The Mars Volta :: 06.03.05 :: Greek Theatre :: Berkeley, CA
This morning, I was interviewing Josh Homme when he began speaking about the musical resurgence we are lucky enough to be living. What he was referring to is the phenomenon of bands like his own, Queens of the Stone Age, who are somehow getting the attention of the public while playing incredibly exciting, experimental, crazy-as-hell music. There may be no band alive that exemplifies this rare duality that Josh spoke of more than The Mars Volta. Having grown from the tiny 800 person Catalyst in Santa Cruz to the massive 8,000 person Greek Theatre in Berkeley over the course of one tour in California, obviously people are receiving the message that The Mars Volta is transmitting. In fact, the message at The Greek was so overwhelming that to not, at the very least, go on record to state so would mean I am simply not doing my job.
The Mars Volta by Juice Krouton
It's true that the year is only half over, and there's obviously no way to determine what is in store for the coming six months, but to date, the June 3rd Mars Volta show at the Greek was the most impressive live performance of the year. Having the show take place in an open air theatre as opposed to a gymnasium definitely made an incredible difference. The Mars Volta play very aggressive, at times cacophonous music. This has at times led to inaudible areas of the performance and vocal washout. There is just so much material coming at the listener that it can be near impossible to wrap one's head around it all. But with no back wall and no ceiling to create a pinball-like sound warp, the music could escape. It could exit the space immediately around the ears and allow room for the next wall of mind-melting guitar work from band co-founder and master mind Omar Rodriguez-Lopez.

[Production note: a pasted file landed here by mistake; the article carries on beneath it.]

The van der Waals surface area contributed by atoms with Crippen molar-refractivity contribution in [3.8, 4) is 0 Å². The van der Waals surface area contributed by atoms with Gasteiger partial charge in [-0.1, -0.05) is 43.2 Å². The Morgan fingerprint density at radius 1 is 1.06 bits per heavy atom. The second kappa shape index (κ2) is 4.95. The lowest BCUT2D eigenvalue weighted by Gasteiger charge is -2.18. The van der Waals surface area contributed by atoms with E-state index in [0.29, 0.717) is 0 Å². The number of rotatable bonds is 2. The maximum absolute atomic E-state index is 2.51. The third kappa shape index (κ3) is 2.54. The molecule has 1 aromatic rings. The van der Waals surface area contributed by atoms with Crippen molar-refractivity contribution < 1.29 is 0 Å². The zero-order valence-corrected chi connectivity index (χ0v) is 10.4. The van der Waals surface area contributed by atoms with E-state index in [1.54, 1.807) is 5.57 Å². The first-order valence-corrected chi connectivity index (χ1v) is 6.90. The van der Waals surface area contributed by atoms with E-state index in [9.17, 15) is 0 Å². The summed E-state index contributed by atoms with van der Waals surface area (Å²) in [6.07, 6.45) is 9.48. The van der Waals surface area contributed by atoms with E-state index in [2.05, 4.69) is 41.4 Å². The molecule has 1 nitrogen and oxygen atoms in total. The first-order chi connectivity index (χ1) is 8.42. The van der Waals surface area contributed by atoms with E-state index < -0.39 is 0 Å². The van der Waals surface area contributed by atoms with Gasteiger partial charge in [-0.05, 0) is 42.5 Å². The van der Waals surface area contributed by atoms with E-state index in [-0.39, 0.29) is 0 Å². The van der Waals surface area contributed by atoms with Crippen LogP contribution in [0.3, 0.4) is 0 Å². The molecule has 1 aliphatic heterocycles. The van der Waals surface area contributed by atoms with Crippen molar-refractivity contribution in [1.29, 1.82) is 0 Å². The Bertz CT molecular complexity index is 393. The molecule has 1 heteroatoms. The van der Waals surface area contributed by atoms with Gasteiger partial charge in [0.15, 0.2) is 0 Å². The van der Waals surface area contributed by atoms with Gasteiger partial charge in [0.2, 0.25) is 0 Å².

Not only was the sound considerably better than at other Volta shows, but what the band did over the course of their two-hour onslaught was just incredible - soaring, psychedelic guitars, backed by the uncompromising drumtastics of Jon Theodore, perfectly fitting yet oddly-shaped percussion work, swollen bass members, and the out of control, other-worldly performance of vocalist Cedric Bixler-Zavala. Crawling on the stage, slithering on his belly, wrapping his teeth around the mic-stand, and picking it up with his mouth as he rose to his feet - the crowd was in awe of Bixler.